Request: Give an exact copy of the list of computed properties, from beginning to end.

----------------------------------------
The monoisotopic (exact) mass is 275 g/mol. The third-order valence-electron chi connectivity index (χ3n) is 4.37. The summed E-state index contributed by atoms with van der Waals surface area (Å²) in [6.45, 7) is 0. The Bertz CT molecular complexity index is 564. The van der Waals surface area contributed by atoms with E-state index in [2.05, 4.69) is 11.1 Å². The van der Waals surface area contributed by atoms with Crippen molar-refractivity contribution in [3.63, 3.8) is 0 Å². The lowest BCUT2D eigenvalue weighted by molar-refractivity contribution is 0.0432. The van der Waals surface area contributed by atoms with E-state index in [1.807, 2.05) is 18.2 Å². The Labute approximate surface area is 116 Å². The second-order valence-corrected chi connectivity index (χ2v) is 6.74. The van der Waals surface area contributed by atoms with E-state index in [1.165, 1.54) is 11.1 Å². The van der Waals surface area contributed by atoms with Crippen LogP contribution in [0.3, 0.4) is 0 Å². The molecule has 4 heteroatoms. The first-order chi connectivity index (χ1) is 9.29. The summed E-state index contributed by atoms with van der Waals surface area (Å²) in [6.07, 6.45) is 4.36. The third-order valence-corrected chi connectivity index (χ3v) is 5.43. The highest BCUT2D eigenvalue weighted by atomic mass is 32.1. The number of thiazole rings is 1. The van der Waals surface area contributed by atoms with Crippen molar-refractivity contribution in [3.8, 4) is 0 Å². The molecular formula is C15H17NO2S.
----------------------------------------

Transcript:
The monoisotopic (exact) mass is 275 g/mol. The third-order valence-electron chi connectivity index (χ3n) is 4.37. The summed E-state index contributed by atoms with van der Waals surface area (Å²) in [6.45, 7) is 0. The Bertz CT molecular complexity index is 564. The van der Waals surface area contributed by atoms with E-state index in [2.05, 4.69) is 11.1 Å². The van der Waals surface area contributed by atoms with Crippen molar-refractivity contribution in [3.63, 3.8) is 0 Å². The lowest BCUT2D eigenvalue weighted by molar-refractivity contribution is 0.0432. The van der Waals surface area contributed by atoms with E-state index in [1.807, 2.05) is 18.2 Å². The Labute approximate surface area is 116 Å². The second-order valence-corrected chi connectivity index (χ2v) is 6.74. The van der Waals surface area contributed by atoms with E-state index in [1.165, 1.54) is 11.1 Å². The van der Waals surface area contributed by atoms with Crippen LogP contribution in [0.3, 0.4) is 0 Å². The molecule has 4 heteroatoms. The first-order chi connectivity index (χ1) is 9.29. The summed E-state index contributed by atoms with van der Waals surface area (Å²) in [6.07, 6.45) is 4.36. The third-order valence-corrected chi connectivity index (χ3v) is 5.43. The highest BCUT2D eigenvalue weighted by atomic mass is 32.1. The number of thiazole rings is 1. The van der Waals surface area contributed by atoms with Crippen molar-refractivity contribution in [3.8, 4) is 0 Å². The molecular formula is C15H17NO2S.